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Open Access Highly Accessed Research article

Complete genome sequence of the fire blight pathogen Erwinia pyrifoliae DSM 12163T and comparative genomic insights into plant pathogenicity

Theo HM Smits1, Sebastian Jaenicke2, Fabio Rezzonico1, Tim Kamber1, Alexander Goesmann2, Jürg E Frey1 and Brion Duffy1*

Author Affiliations

1 Agroscope Changins-Wädenswil ACW, Swiss National Competence Center for Fire Blight, Division of Plant Protection, CH-8820 Wädenswil, Switzerland

2 CeBiTec, University of Bielefeld, Bielefeld, Germany

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BMC Genomics 2010, 11:2  doi:10.1186/1471-2164-11-2

Published: 4 January 2010

Abstract

Background

Erwinia pyrifoliae is a newly described necrotrophic pathogen, which causes fire blight on Asian (Nashi) pear and is geographically restricted to Eastern Asia. Relatively little is known about its genetics compared to the closely related main fire blight pathogen E. amylovora.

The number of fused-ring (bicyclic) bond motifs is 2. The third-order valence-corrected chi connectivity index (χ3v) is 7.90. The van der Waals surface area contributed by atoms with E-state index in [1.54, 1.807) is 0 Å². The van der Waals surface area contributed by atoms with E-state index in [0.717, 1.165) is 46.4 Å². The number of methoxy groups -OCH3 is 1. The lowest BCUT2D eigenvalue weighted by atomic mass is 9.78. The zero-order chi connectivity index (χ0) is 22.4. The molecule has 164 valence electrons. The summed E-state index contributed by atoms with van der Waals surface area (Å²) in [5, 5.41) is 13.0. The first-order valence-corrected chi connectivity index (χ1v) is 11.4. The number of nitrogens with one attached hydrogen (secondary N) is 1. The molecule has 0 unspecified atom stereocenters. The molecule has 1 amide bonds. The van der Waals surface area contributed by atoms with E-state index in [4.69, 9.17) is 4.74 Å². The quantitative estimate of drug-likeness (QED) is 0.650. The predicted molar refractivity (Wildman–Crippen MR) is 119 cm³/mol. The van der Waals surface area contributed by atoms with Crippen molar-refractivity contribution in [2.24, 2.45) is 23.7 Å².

Results

The genome of the type strain of E. pyrifoliae strain DSM 12163T, was sequenced using both 454 and Solexa pyrosequencing and annotated. The genome contains a circular chromosome of 4.026 Mb and four small plasmids. Based on their respective role in virulence in E. amylovora or related organisms, we identified several putative virulence factors, including type III and type VI secretion systems and their effectors, flagellar genes, sorbitol metabolism, iron uptake determinants, and quorum-sensing components. A deletion in the rpoS gene covering the most conserved region of the protein was identified which may contribute to the difference in virulence/host-range compared to E. amylovora. Comparative genomics with the pome fruit epiphyte Erwinia tasmaniensis Et1/99 showed that both species are overall highly similar, although specific differences were identified, for example the presence of some phage gene-containing regions and a high number of putative genomic islands containing transposases in the E. pyrifoliae DSM 12163T genome.

Conclusions

The E. pyrifoliae genome is an important addition to the published genome of E. tasmaniensis and the unfinished genome of E. amylovora providing a foundation for re-sequencing additional strains that may shed light on the evolution of the host-range and virulence/pathogenicity of this important group of plant-associated bacteria.